Rather more than a convenient repertoire compendium because, taken overall, there are few finer versions anywhere of each title…. All in all, a Rachmaninov-fest to savor.
– Gramophone [3/2015]
This excellent collection comes with a minor caveat, since almost all of these recordings have appeared previously as part of Martha Argerich’s ‘Live at Lugano’ series. Having such a collection of such glorious recordings of Rachmaninov’s multiple-piano/multiple-pianist works together in one place may appeal even if you do have all or some of these desirable Lugano box sets lying around. However, you may want to check the contents before acquiringRead more this set. Argerich has also recorded some of this repertoire elsewhere, for instance in a magnificent recording with Alexandre Rabinovich on Teldec, the Symphonic Dances and Second Suite in particular, but I find myself preferring the spontaneity of the live versions in this collection. Further self-competition in this work comes in the form of a Deutsche Grammophon recording in which Martha Argerich is joined by Nicolas Economou (review), but even with its many qualities this again lacks the excitement, drive and electric synergy of the live version.
Michael Cookson’s comments on this release are a very good summary of the content and qualities of this compilation. The unique ‘heft’ of two pianos and the musical synergy between players is an inspiration throughout, and if you relish Rachmaninov’s way of creating colour and sonority with the piano as well as his harmonic and melodic idiom then this is a place to bathe in a seascape of marvels. The freshly-minted feel to the performances adds a sheen of uniqueness which is hard to beat in any context. The Symphonic Dances is, as mentioned, a work with which Argerich has been associated before, and her performance here – one of the works which is a new release – with Nelson Goerner is both dramatic and full of subtleties. You can sense the synergy of the two musicians, echoing each other’s little variations and inflections and relishing rhythmic oneness. The same is true of both Suites, and if you don’t sit entranced at the Romance in the Second Suite or agape at the daring repetitions and Russian clamour of bells in the Pâques of the First Suite then alas I fear we may have to part company.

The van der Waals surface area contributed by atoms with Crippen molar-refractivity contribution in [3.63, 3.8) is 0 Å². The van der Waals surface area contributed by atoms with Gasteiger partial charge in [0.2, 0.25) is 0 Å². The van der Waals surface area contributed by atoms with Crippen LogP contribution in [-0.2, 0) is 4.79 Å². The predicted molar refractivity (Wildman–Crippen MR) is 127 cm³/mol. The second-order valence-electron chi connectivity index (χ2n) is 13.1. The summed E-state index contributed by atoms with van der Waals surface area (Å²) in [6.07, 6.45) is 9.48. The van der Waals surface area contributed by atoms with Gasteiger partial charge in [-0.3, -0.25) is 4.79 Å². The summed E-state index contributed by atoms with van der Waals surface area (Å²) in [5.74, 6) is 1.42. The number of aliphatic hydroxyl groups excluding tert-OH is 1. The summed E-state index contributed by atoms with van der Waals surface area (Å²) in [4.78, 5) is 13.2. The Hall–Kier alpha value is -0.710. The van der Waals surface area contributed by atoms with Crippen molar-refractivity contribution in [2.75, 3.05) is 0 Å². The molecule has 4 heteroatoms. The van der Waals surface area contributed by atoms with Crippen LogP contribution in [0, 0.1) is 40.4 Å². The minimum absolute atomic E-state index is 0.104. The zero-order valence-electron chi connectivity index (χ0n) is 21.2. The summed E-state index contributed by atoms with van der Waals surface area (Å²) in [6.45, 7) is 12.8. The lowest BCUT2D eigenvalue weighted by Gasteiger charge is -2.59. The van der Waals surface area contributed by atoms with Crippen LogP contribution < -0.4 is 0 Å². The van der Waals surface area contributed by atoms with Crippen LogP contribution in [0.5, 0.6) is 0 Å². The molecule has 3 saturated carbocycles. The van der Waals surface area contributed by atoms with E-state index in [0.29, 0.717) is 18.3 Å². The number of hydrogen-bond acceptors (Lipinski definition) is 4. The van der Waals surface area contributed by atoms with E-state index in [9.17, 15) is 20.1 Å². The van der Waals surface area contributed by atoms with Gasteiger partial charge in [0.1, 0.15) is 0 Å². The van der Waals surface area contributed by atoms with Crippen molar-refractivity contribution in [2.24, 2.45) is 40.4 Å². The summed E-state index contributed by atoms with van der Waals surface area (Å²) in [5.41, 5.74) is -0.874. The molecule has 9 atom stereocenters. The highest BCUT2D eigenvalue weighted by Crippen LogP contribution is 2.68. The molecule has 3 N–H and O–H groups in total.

CD 2 is also a source of tremendous pleasures. The 6 Duets have some of Rachmaninov’s best music, and Argerich’s work with Lilya Zilberstein is terrific, here as it is in the First Suite. Just listen to that final Slava (Gloria), and dry your eyes with the Romance and Waltz in A, played by Zilberstein and the Gerzenbergs with magnificent élan. The final Russian Rhapsody doesn’t have Martha Argerich as a player, but Lilya Zilberstein and Alexander Mogilevsky are however very much worth hearing in their virtuoso clarity and sense of heady Russian movement and style.
– Dominy Clements, MusicWeb International Read less
Works on This Recording
Suite for 2 Pianos no 2, Op. 17by Sergei Rachmaninov Performer:
Gabriela Montero (Piano),
Martha Argerich (Piano)
Period: Romantic Written: 1900-1901; Russia Length: 3 Minutes 43 Secs.
Duets (6) for Piano 4 hands, Op. 11by Sergei Rachmaninov Performer:
Lilya Zilberstein (Piano),
Martha Argerich (Piano)
Period: Romantic Written: 1894; Russia Length: 5 Minutes 12 Secs.
Not her forteApril 3, 2015By James Carleton (Port Hueneme, CA)See All My Reviews"I can only speak to the op. 11 Morceaux, and the Second Suite, op. 17, both of which I have in a two-CD set that I downloaded from this site. That set has works by other composers, beyond the two by Rachmaninoff. I must state that I am a great admirer of Martha Argerich, and even got to see her perform, once. The problem is, she is a strong pianist, with very clear ideas of what she wants. All of this goes away when she is playing with another pianist. Clarity is lost, tempi and timing are odd, even bizarre at times: far too fast now, ponderously slow elsewhere. There seems to be no real plan to the performances, which is decidedly *not* what one expects from Argerich. That being said, her Rachmaninoff is better than her Brahms: the F minor sonata, op. 34b, is a hash, and the Haydn Variations is a muddle. If you really want some fine performances of two-piano Rachmaninoff (or Brahms, for that matter), listen to Emanuel Ax and Yefim Bronfman, or (if you can find it) Earl Wild and Christian Steiner."Report Abuse